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What’s Your Writing Road Map?
How do you go from wanting to be a writer, to being a published writer? First things first, welcome to a crazy world where you need to pay a lot of attention to a lot of detail, and the writing is only a part of it. To be successful in your writing you will need two things. The ability to write well and an audience. Please note, one does not always follow the other. You will need to fight to get your audience and then fight some more to retain them.
How one gets to be a writer is a question that pops up on social media sites with great frequency. It’s a question I asked myself many times, because when I first thought of writing a book, there was no such thing as a personal computer let alone the internet. Finding a path to follow in those days wasn’t easy. In fact, it wasn’t until the invention of the eReader that I discovered my road map to becoming a writer. But since the invention of the PC, the eReader, the internet, websites and social media, there is an ever more confusing array of things you need to either do, or have, to become a published writer.
So let’s explore a path, probably one of many, that the potential writer needs to take to actively pursue their goal to becoming a writer. Our fictional writer is Ms. Smith and she has an idea for a book. But Ms. Smith is unsure about not only writing the book, but also editing, publishing, marketing and selling her book. This is quite a journey Ms. Smith is about to embark on, so let’s see if we can make that journey a little easier for her. Before we start, there is one word that any new and old writer should make a note of, and that word is focus. Ms. Smith needs to focus on her goal of writing her book above all other issues. Not easy when you have a job and family, but, nonetheless, that is exactly what she is going to have to do. If she leads a busy life, then Ms. Smith will need to set aside certain times for her writing and focus on that and that alone. Focus is a word that will crop up throughout Ms. Smith’s writing journey.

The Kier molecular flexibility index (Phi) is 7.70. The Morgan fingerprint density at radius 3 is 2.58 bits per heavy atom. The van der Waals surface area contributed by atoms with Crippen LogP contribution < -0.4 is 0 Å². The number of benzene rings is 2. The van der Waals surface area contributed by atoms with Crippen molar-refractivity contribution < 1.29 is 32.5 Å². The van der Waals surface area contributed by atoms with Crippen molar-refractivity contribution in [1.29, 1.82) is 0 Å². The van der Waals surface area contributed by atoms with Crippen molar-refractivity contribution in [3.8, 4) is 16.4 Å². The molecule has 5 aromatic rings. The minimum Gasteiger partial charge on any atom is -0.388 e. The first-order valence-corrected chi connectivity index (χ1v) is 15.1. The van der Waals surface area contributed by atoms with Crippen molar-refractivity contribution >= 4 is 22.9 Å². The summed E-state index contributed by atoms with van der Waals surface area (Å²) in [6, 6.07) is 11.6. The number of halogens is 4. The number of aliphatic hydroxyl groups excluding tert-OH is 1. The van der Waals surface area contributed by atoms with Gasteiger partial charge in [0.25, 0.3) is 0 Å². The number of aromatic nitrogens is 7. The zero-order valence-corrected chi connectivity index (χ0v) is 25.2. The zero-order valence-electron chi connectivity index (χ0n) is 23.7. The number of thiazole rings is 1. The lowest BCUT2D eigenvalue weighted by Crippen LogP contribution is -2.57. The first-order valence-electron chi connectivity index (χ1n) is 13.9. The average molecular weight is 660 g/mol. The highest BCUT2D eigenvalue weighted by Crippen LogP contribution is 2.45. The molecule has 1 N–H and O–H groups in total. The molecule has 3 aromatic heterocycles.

What do you need for writing?
In the good old days all you needed was a typewriter and Tippex (correction fluid) for correcting any mistakes you make. I used to produce more of a concrete block of paper when I started, it was so plastered with correction fluid. These days any serious writer will use a computer.
It’s all a matter of personal choice as to which manufacturer you use and PCs are probably favourite because they’re pretty much more stable than a Mac and cost a lot less. The key issue here is software. What word processing software do you use to write your book? I have always used Microsoft Word, but did dabble with Scrivener and Atlantis. Scrivener I ditched, I just could not get on with it. So I stuck with Word and it’s so versatile and has so much more that can be achieved. Though even it has limitations. I sometimes need to create a review copy of a book or story and need to have a Mobi or epub file to email out. Word doesn’t create these files, so I use Atlantis exclusively to do this task for me, and it does it very well. Atlantis reads Word files and it’s an easy option from there to create your mobi or epub file. One oddity Word has is the ability for you to save your work as a pdf file. Why Microsoft haven’t added in a mobi and/or epub option is a little odd to me.
How do you get your writing ready to publish?